Valentine's Test Tube

Scientific Test Tube Valentines

Here are some ideas to up your game and include science activities with your Valentine's Day cards.

It’s time to share a little science along with your heartfelt sentiments this Valentine’s Day. You’ll give a thoughtful, creative, and very unique Valentine to everyone on your list this year. It’s one that your friends will remember and learn from long after the party is over, too. You’re combining your love of science with your… uh, well, with your appreciation of someone at the same time.

Experiment Materials



You need enough Baby Soda Bottles for everyone on your Valentine’s Day card list.

For some activity ideas, check out the suggestions found in What is a Baby Soda Bottle? Choose a simple activity and print the instructions for how to do it. You might want to use one activity for all your cards or have a variety of activities.

Valentine's Test Tube Step 2


For example, say you choose the Wave Bottle activity which is #4 on the “What Is a Baby Soda Bottle?” page. The directions for #4 suggest using food coloring and that’s fine. For an added science experience, however, you’ll want to include two True Color Mixing Tablets along with the printed directions inside the test tube with the cap screwed in place. Or you could even opt to fill the tube with the oil ahead of time, and then they can make the “lava lamp” tubes right in the classroom! Just put the instructions on your Valentine!

Also, it’s important that you clearly label the test tube and its contents as things NOT to be eaten! Your Valentine’s Day card has no candy with it at all. The science materials are safe for anyone to handle but not to eat.

Valentine's Test Tube Lab Step 3


Punch a hole in your Valentine’s Day card. Use the hole and the ribbon to tie your card to the top of the Baby Soda Bottle.

You can cover the caps with decorative paper for a more festive look since the Baby Soda Bottle caps can be various colors.

You’re all set!

How Does It Work

For the “How Does It Work?” part of your instructions in the BSB, it will once again depend on the lab you choose. For the Wave Bottle you may want to print something like this to go into the BSB.

“Oil and water do not mix. Even if you shake the tube, the oil just breaks up into smaller droplets but it doesn’t really mix with the water. Oil and water don’t mix because of how their molecules are constructed. Water is a polar molecule and vegetable oil is a nonpolar molecule. That means a water molecule doesn’t share electrons equally but an oil molecule does. Polar molecules hang out with other polar molecules and nonpolar molecules go easily to nonpolar molecules. Scientists say that oil and water are immiscible. Food coloring and the coloring tablets mix only with water because they’re both polar molecules which means they’re miscible with water. Vegetable oil is not affected by the coloring (either from tablets or food coloring) because these molecules are polar opposites and are immiscible.”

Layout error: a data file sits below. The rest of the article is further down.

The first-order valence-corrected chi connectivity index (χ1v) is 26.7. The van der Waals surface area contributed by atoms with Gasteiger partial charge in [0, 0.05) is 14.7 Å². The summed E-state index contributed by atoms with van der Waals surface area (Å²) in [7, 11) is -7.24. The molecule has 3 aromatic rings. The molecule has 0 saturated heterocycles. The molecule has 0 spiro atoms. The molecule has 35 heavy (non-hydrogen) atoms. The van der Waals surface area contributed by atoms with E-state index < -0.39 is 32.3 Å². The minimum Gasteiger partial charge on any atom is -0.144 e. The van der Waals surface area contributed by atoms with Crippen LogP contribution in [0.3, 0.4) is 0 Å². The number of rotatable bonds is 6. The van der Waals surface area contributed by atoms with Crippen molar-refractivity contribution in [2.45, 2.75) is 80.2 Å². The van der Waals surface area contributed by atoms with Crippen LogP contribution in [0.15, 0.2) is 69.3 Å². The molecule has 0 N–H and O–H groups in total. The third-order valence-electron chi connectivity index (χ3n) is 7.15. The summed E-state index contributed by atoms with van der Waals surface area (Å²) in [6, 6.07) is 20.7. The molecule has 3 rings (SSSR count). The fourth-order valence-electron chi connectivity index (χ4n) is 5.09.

Add this explanation if you include the tablets: “The coloring tablets react only with the water and makes tiny bubbles of carbon dioxide gas (CO2). These bubbles attach themselves to blobs of colored water and carry the blobs to the surface. When the bubbles pop, the colored blobs sink back to the bottom of the tube, and the whole thing starts over. When the chemical reaction is used up and the bubbling stops, you’re left with a cool wave tube for your desk. It will remind you that we’re friends.”

Take It Further

As you can see on the “What Is a Baby Soda Bottle?” page, you have a ton of discoveries to make. On top of that, most of what you find there can be moved up to the plastic soda bottle level, too. You’ll find everything from growing plants to color mixing suggested there. That doesn’t include what you can do with superabsorbent polymers, UV beads, or a fortune-telling fish, either. You’ve got some serious science ahead of you!

Safety Information

This needs to be repeated: there can be NO items in the BSBs you give away that involve eating or food. It’s important that you stick to lab safety rules and never eat in your lab space or encourage others to do so. Good science is safe science!

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